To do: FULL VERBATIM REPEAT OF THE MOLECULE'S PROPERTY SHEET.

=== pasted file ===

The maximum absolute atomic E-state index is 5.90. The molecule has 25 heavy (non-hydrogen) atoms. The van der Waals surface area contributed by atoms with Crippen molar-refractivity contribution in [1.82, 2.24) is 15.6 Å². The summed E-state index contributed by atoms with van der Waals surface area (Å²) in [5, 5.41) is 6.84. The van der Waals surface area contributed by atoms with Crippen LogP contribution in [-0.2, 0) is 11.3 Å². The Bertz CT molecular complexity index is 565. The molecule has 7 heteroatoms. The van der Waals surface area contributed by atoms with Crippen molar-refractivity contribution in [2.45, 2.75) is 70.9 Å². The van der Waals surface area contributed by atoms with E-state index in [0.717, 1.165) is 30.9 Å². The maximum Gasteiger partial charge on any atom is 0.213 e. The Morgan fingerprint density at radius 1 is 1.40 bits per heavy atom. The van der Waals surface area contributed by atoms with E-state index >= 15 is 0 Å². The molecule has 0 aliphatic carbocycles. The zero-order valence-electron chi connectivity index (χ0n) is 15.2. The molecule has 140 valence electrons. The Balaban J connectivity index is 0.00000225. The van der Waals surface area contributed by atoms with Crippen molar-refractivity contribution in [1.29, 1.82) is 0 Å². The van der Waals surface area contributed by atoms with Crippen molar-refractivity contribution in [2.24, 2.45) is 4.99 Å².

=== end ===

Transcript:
The maximum absolute atomic E-state index is 5.90. The molecule has 25 heavy (non-hydrogen) atoms. The van der Waals surface area contributed by atoms with Crippen molar-refractivity contribution in [1.82, 2.24) is 15.6 Å². The summed E-state index contributed by atoms with van der Waals surface area (Å²) in [5, 5.41) is 6.84. The van der Waals surface area contributed by atoms with Crippen LogP contribution in [-0.2, 0) is 11.3 Å². The Bertz CT molecular complexity index is 565. The molecule has 7 heteroatoms. The van der Waals surface area contributed by atoms with Crippen molar-refractivity contribution in [2.45, 2.75) is 70.9 Å². The van der Waals surface area contributed by atoms with E-state index in [0.717, 1.165) is 30.9 Å². The maximum Gasteiger partial charge on any atom is 0.213 e. The Morgan fingerprint density at radius 1 is 1.40 bits per heavy atom. The van der Waals surface area contributed by atoms with E-state index >= 15 is 0 Å². The molecule has 0 aliphatic carbocycles. The zero-order valence-electron chi connectivity index (χ0n) is 15.2. The molecule has 140 valence electrons. The Balaban J connectivity index is 0.00000225. The van der Waals surface area contributed by atoms with Crippen molar-refractivity contribution in [1.29, 1.82) is 0 Å². The van der Waals surface area contributed by atoms with Crippen molar-refractivity contribution in [2.24, 2.45) is 4.99 Å².